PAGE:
erudite

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English[edit]

Etymology[edit]

From Latin ērudītus, participle of ērudiō (educate, train), from e- (out of) + rudis (rude, unskilled).

Pronunciation[edit]

Adjective[edit]

erudite (comparative more erudite, superlative most erudite)

  1. Learned, scholarly, with emphasis on knowledge gained from books.
    • 1850, Nathaniel Hawthorne, The Scarlet Letter, Ch. XII:
      At all events, if it involved any secret information in regard to old Roger Chillingworth, it was in a tongue unknown to the erudite clergyman, and did but increase the bewilderment of his mind.
    • 1913, Edith Wharton, The Custom of the Country, ch. 43:
      Elmer Moffatt had been magnificent, rolling out his alternating effects of humour and pathos, stirring his audience by moving references to the Blue and the Gray, convulsing them by a new version of Washington and the Cherry Tree . . ., dazzling them by his erudite allusions and apt quotations.
    • 2006, Jeff Israely, "Preaching Controversy," Time, 17 Sept.:
      Perhaps his erudite mind does not quite yet grasp how to transform his beloved scholarly explorations into effective papal politics.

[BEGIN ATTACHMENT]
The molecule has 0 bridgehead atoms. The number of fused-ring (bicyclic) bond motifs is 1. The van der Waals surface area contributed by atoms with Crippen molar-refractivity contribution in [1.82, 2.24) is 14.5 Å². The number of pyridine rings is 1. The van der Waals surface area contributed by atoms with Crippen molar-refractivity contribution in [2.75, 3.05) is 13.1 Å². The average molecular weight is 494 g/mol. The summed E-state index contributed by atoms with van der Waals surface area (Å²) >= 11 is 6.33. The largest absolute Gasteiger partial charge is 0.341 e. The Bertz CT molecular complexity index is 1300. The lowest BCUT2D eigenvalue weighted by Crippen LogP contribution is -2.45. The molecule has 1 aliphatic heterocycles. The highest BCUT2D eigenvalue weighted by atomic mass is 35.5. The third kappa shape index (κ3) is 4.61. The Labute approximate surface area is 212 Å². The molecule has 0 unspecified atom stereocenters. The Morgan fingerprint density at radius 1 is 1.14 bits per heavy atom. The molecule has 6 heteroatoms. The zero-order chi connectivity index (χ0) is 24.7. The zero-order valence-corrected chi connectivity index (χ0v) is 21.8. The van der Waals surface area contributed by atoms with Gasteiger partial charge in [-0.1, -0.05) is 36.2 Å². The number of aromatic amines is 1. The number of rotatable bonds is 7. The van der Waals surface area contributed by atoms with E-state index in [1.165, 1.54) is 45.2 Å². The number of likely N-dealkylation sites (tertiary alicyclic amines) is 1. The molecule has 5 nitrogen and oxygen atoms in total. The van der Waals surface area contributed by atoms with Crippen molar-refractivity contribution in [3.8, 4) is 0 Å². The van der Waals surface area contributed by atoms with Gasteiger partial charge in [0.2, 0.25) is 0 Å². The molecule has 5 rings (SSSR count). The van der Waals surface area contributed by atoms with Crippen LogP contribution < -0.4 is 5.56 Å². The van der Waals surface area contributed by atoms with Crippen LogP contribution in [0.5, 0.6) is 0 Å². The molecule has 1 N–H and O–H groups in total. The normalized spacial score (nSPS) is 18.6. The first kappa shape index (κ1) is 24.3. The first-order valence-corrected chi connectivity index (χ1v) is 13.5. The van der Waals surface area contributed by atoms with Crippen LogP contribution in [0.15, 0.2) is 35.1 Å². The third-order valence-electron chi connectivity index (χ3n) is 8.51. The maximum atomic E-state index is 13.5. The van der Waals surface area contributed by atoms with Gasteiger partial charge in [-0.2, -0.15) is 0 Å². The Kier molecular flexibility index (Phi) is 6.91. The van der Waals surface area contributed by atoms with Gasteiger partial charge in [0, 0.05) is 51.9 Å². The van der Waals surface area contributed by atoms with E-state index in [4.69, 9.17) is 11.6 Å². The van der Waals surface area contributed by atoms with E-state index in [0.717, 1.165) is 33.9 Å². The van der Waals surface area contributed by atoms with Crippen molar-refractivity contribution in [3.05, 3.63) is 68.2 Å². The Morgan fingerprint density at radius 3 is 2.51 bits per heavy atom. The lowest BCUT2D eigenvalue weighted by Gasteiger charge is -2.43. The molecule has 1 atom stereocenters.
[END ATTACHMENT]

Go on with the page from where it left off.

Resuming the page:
Synonyms[edit]

Related terms[edit]

Translations[edit]


Italian[edit]

Adjective[edit]

erudite

  1. feminine plural of erudito

Noun[edit]

erudite f

  1. plural form of erudita

Verb[edit]

erudite

  1. second-person plural present indicative of erudire
  2. second-person plural imperative of erudire
  3. feminine plural of erudito

Anagrams[edit]


Latin[edit]

Etymology[edit]

From ērudītus (educated, accomplished)

Adverb[edit]

ērudītē (comparative ērudītius, superlative ērudītissimē)

  1. learnedly, with erudition

Related terms[edit]

References[edit]

  • Charlton T. Lewis (1891) An Elementary Latin Dictionary, 1st edition. (Oxford University Press)